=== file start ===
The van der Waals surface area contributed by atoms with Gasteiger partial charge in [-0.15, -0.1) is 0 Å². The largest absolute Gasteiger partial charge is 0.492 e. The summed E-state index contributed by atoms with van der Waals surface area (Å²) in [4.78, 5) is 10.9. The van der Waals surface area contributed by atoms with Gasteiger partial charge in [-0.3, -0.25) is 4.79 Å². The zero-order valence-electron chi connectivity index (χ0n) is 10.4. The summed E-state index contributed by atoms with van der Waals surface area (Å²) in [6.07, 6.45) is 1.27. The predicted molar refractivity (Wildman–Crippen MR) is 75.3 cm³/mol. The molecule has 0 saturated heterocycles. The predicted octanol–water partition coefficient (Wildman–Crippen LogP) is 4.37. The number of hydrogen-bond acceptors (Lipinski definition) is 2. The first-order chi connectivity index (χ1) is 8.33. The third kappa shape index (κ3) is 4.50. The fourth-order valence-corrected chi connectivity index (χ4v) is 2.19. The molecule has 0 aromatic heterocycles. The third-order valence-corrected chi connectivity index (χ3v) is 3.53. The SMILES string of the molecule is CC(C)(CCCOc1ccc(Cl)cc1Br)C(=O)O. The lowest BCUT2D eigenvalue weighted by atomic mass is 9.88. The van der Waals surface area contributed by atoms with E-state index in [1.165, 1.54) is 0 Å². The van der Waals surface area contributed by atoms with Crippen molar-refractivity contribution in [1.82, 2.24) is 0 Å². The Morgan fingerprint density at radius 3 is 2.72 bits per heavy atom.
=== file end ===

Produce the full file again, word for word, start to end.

The van der Waals surface area contributed by atoms with Gasteiger partial charge in [-0.15, -0.1) is 0 Å². The largest absolute Gasteiger partial charge is 0.492 e. The summed E-state index contributed by atoms with van der Waals surface area (Å²) in [4.78, 5) is 10.9. The van der Waals surface area contributed by atoms with Gasteiger partial charge in [-0.3, -0.25) is 4.79 Å². The zero-order valence-electron chi connectivity index (χ0n) is 10.4. The summed E-state index contributed by atoms with van der Waals surface area (Å²) in [6.07, 6.45) is 1.27. The predicted molar refractivity (Wildman–Crippen MR) is 75.3 cm³/mol. The molecule has 0 saturated heterocycles. The predicted octanol–water partition coefficient (Wildman–Crippen LogP) is 4.37. The number of hydrogen-bond acceptors (Lipinski definition) is 2. The first-order chi connectivity index (χ1) is 8.33. The third kappa shape index (κ3) is 4.50. The fourth-order valence-corrected chi connectivity index (χ4v) is 2.19. The molecule has 0 aromatic heterocycles. The third-order valence-corrected chi connectivity index (χ3v) is 3.53. The SMILES string of the molecule is CC(C)(CCCOc1ccc(Cl)cc1Br)C(=O)O. The lowest BCUT2D eigenvalue weighted by atomic mass is 9.88. The van der Waals surface area contributed by atoms with E-state index in [1.165, 1.54) is 0 Å². The van der Waals surface area contributed by atoms with Crippen molar-refractivity contribution in [1.82, 2.24) is 0 Å². The Morgan fingerprint density at radius 3 is 2.72 bits per heavy atom.